*This is a guest post Michelle Arduini
With 135 wet suit dives, a PADI Rescue Diver certification and a plane ticket back to the West Coast of Canada, it was time that I took the inevitable step towards becoming a Dry Suit Diver. With water reaching a max temp of 12C in the ‘heat’ of Vancouver summers, a dry suit really is a necessity here to enjoy some of the spectacular finds underwater.
I’m no stranger to cold water diving, having done both my Open Water and Advanced Open Water in and around the Cape of Storms – Cape Town, South Africa – where the average water temperature on the Atlantic side was a balmy 10.5C in a 7mm wetsuit. The biggest difference, though, is the air temperature. 10.5C doesn’t seem so cold when you get to warm up in 30C air; 8C is just plain cold any time of the year and the 15C days don’t help things.
When I got back to North Vancouver, I headed down to the local dive shop that I’d never visited before, having only learnt to dive while I spent 18 months travelling the world. The crew was, as most dive shop crews are, friendly, knowledgeable, and super excited about diving. In a matter of moments I had been signed up, sized up and sent away with the requisite manual and DVD.
I managed to get through the book in one lunch break and an evening reading session, learning all about dry suits; particularly the way a dry suit is meant to insulate you: instead of your body heat warming a layer of water between your skin and wetsuit, the dry suit provides a layer of air, or gas, in between your skin, undergarments and the suit itself that your body can warm and use to keep itself heated. Since water cools faster than air, and you can alter the number and insulation of the undergarments you wear, the dry suit is meant to keep you far warmer than even a 10mm wetsuit in colder waters.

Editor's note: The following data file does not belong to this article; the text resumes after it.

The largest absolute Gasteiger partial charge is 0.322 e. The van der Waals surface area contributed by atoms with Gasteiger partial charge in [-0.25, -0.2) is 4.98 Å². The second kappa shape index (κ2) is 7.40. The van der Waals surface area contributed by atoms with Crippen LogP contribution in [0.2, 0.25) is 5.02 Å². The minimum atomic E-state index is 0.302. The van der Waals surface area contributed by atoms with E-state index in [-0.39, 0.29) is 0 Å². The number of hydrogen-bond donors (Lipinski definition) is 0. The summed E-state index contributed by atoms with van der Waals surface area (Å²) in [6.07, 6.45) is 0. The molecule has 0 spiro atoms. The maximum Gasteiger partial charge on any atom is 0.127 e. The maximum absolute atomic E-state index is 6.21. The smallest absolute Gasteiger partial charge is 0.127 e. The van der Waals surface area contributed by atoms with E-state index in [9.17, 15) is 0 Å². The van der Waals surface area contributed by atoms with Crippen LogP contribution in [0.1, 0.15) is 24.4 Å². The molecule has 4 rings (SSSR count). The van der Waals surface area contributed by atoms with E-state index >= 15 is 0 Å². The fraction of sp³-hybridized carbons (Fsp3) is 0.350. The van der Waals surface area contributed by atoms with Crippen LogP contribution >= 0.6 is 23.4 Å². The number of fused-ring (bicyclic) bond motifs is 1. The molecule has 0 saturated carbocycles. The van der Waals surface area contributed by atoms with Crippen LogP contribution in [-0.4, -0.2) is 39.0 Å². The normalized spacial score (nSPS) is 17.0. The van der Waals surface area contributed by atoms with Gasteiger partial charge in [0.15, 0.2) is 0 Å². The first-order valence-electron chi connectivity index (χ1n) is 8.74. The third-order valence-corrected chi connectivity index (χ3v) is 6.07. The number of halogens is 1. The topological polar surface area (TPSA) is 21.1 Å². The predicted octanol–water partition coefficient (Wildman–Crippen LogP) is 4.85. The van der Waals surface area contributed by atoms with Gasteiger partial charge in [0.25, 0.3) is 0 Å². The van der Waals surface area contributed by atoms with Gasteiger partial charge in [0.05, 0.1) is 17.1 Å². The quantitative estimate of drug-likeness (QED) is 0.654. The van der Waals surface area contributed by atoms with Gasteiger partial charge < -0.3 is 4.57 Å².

Finally it was time for the pool session, and once I’d put on minimal undergarments for the 25C pool water and managed not to get tangled in the suspenders of my suit, I zipped the double waterproof zippers, loaded on the weight (20 pounds!) and jumped into the deep end.
Unlike wet suit diving, where the BCD is used to provide buoyancy control, a dry suit has a low pressure inflator hose, which is commonly hooked up in the centre of the chest. Air is pumped into the suit to provide the insulating layer, and also make the suit more comfortable. Diving in an uninflated dry suit is basically like pulling on a giant garbage bag and jumping in the water: you may be dry, but feel like you’ve been wrapped in air-tight cling film and left for dead. The water pressure forces any air remaining in the suit out of the exhaust valve (usually located on the left shoulder/bicep), and makes the suit more than skin tight.
Since the depth in the pool was not enough to really inflate the suit to a comfortable level, we had a short swim around our instructor lead us through the requisite skills. Thomas, my buddy, and I needed to prove that in the cumbersome suits, hoods, and gloves, we could remove and re-attach our inflator hoses, weight belts and BCDs. Then we had to show how we would rescue ourselves if we experienced excess gas in the legs: rolling and tucking into a ball to force our legs down and our left shoulders up. All the twisting and turning certainly didn’t leave me completely dry, as my neck seal leaked a bit during the maneuver, but overall, it would be a small price to pay for being able to avoid a runaway ascent on dive day.
Mainly, the pool session is meant to get you acquainted with the ins and outs of the dry suit, including getting used to adding and releasing gas to and from the suit instead of the BCD for buoyancy compensation. Overall, I felt comfortable in the water, despite the bulky suit, and looked forward to my first dives on the West Coast.